She also notes that the empirical evidence for cash incentives is weaker than we imagine, citing a year-long pilot project in New York City that offered students up to $500 per year for regular attendance and good grades, and their parents up $200 a month for holding a full-time job, having health insurance, attending school conferences, and getting their children to school. That sounds like it should work, yet the data showed students who were offered the incentives did no better or worse than the other students in their classes.
Lew Daly’s essay expresses his concerns that many Americans have conflated markets with religion:
Sandel sees a world in which markets increasingly “corrupt, dissolve, or displace nonmarket norms,” that is, the expectations, customs, and interdictions that shape a common moral life and provide a moral structure for the common good. But his spatial metaphor of “crowding out” obscures the true depths of market corruption. When Goldman Sachs’s Lloyd Blankfein can even try to defend what he does as “God’s work,” the problem is not a crowding out of morals but their transvaluation: making money, formerly an exclusive realm of cosmic evil (or at least a cause of crippling moral diseases among the affluent), is now “doing God’s work.”
Daly argues that conservatives’ strengthened commitment to markets-only solutions – despite the 2008 Wall Street collapse – shows that “free markets” are no longer an economic theory but have instead become a matter of faith.
Social Value and Informality
Yet as Samuel Bowles writes, there is also evidence that market economies can foster important civic virtues:
More than two centuries ago, the royalist Edmund Burke warned of an “age … of sophisters, economists, and calculators” and after him Karl Marx of a “time of general corruption, of universal venality” when everything “passed into commerce.” Had they been right, liberal, market-based society would have been doomed, for even market enthusiasts know that social institutions – including markets – cannot function if people are the amoral and self-interested calculators of blackboard economics.
But that is not what happened. Markets have held their longest sway in Europe west of the Elbe and north of the Tiber and the Pyrenees, areas distinguished by their vibrant civic culture when compared to those with more short-lived exposure to markets, including the former Communist Party-ruled nations. The United States, readers will be surprised to know, is not far behind northwestern Europe in both survey and experimental measures of generosity, civic engagement, and interpersonal trust.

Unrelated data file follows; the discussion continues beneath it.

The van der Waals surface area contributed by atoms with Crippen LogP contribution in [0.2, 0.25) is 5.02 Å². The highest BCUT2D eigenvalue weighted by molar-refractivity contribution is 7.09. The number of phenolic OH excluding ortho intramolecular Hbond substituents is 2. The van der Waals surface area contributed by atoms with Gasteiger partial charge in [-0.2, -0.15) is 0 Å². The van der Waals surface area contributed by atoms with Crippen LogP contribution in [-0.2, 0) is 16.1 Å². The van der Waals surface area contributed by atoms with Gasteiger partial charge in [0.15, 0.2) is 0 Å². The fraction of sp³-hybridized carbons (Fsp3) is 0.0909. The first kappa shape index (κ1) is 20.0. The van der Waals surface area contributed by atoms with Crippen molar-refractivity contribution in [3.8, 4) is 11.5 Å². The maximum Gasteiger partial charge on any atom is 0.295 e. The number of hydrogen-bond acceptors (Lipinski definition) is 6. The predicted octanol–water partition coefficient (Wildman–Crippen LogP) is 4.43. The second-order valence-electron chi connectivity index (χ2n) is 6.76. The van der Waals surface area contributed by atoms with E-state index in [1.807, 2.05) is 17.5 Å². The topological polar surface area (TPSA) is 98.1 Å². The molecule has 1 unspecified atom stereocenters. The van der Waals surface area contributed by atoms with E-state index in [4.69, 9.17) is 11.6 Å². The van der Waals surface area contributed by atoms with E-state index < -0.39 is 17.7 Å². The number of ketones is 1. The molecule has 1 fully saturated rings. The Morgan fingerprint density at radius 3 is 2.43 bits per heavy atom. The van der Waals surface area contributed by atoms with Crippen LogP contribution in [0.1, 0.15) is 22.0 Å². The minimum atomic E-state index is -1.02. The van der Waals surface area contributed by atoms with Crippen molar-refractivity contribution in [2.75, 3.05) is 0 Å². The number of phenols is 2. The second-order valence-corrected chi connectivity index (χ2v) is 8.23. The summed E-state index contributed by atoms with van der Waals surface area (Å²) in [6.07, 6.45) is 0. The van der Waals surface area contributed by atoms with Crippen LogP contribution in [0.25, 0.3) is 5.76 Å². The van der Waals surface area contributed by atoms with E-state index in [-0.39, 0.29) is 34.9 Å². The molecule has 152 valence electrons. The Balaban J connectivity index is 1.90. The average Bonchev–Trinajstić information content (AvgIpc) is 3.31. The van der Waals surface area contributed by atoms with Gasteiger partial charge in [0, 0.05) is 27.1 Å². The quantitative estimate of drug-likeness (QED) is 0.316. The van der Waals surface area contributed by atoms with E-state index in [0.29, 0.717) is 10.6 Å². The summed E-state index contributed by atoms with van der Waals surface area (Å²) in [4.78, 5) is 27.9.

Dr. Bowles cites a study using economic behavior games that showed more positive civic behavior among subjects in long-time market economies as compared to other cultures.
So how do we balance the virtues of markets with our other moral values?
Richard Sennett proposes that one key may be the informality – person-to-person contact of the sort we call Fred Whispering – that arises from greater focus on bottom-up rather than top-down problem solving. After explaining how Scandinavian countries allow local communities to allocate their shares of central state funds, Dr. Sennett writes:
Does this Scandinavian social model have any value to us? I think it does. It means, partly, a re-balancing of attention on the left: greater engagement with local issues, less obsession with national politics and politicians. Revival of the social element in socialism means embracing what the community organizer Saul Alinsky called the “mess” of local action—the fractures, adaptations, and ambiguities that inevitably result from personal encounters. Those dour Scandinavians have made a cultural virtue of this. They stress listening carefully and showing respect for the opinions of others, no matter how confused, rather than engaging in the “fetish” of assertion, as the philosopher Bernard Williams described it.
Informality in social relations is great social glue; water-cooler conversations, street-corner gossip, and illuminating chance encounters can bind us to other people as formal rules might not. Yet social science has largely neglected the study of informality, with consequences of a political sort. The think tank, spewing out clear policy, belongs to the top-down realm. In its precision of argument, it speaks the language of command. Restoring the social element to the left means honoring the mess of informality, countering the fetish of making killer assertions. If this happens, then a space opens up for the sort of participation that consists in finding out what to do together, rather than being “guided” by someone else’s version of truth.
Dr. Sennett concludes that “an open, local, informal sociability” – talking together about solutions to specific, concrete problems rather than exchanging talking points about idealized, abstract systems – “should be the left’s goal in countering this deadly as well as dismal science.”